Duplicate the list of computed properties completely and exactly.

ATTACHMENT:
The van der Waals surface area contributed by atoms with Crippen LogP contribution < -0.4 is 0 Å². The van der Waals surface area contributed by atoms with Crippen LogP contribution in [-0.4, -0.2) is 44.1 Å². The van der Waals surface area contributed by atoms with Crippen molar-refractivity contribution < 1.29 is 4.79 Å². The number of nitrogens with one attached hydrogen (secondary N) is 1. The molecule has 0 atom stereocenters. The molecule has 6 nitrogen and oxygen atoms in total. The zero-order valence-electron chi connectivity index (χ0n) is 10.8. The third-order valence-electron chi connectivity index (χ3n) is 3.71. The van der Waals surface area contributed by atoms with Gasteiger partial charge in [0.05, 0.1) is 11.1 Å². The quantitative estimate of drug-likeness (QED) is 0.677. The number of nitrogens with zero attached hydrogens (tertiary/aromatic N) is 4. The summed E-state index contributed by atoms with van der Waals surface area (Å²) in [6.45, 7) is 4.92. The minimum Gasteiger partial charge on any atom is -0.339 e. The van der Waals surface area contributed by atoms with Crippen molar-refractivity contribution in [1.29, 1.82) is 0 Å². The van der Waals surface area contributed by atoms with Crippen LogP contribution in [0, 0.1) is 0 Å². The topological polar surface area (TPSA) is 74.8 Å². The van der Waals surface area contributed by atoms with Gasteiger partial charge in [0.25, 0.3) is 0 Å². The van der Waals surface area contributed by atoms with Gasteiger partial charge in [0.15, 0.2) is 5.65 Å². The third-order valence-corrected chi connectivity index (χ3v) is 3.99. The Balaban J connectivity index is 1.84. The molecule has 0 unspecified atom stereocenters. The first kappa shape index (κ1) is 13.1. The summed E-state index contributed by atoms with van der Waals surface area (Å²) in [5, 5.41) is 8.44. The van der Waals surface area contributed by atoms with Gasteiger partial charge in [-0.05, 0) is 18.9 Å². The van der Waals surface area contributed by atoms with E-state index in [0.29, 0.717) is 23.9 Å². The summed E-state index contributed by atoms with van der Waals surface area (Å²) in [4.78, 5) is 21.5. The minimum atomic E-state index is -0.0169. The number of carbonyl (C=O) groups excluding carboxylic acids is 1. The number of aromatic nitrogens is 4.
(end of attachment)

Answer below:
The van der Waals surface area contributed by atoms with Crippen LogP contribution < -0.4 is 0 Å². The van der Waals surface area contributed by atoms with Crippen LogP contribution in [-0.4, -0.2) is 44.1 Å². The van der Waals surface area contributed by atoms with Crippen molar-refractivity contribution < 1.29 is 4.79 Å². The number of nitrogens with one attached hydrogen (secondary N) is 1. The molecule has 0 atom stereocenters. The molecule has 6 nitrogen and oxygen atoms in total. The zero-order valence-electron chi connectivity index (χ0n) is 10.8. The third-order valence-electron chi connectivity index (χ3n) is 3.71. The van der Waals surface area contributed by atoms with Gasteiger partial charge in [0.05, 0.1) is 11.1 Å². The quantitative estimate of drug-likeness (QED) is 0.677. The number of nitrogens with zero attached hydrogens (tertiary/aromatic N) is 4. The summed E-state index contributed by atoms with van der Waals surface area (Å²) in [6.45, 7) is 4.92. The minimum Gasteiger partial charge on any atom is -0.339 e. The van der Waals surface area contributed by atoms with Crippen molar-refractivity contribution in [1.29, 1.82) is 0 Å². The van der Waals surface area contributed by atoms with Crippen LogP contribution in [0, 0.1) is 0 Å². The topological polar surface area (TPSA) is 74.8 Å². The van der Waals surface area contributed by atoms with Gasteiger partial charge in [0.25, 0.3) is 0 Å². The van der Waals surface area contributed by atoms with Gasteiger partial charge in [0.15, 0.2) is 5.65 Å². The third-order valence-corrected chi connectivity index (χ3v) is 3.99. The Balaban J connectivity index is 1.84. The molecule has 0 unspecified atom stereocenters. The first kappa shape index (κ1) is 13.1. The summed E-state index contributed by atoms with van der Waals surface area (Å²) in [5, 5.41) is 8.44. The van der Waals surface area contributed by atoms with Gasteiger partial charge in [-0.05, 0) is 18.9 Å². The van der Waals surface area contributed by atoms with E-state index in [0.29, 0.717) is 23.9 Å². The summed E-state index contributed by atoms with van der Waals surface area (Å²) in [4.78, 5) is 21.5. The minimum atomic E-state index is -0.0169. The number of carbonyl (C=O) groups excluding carboxylic acids is 1. The number of aromatic nitrogens is 4.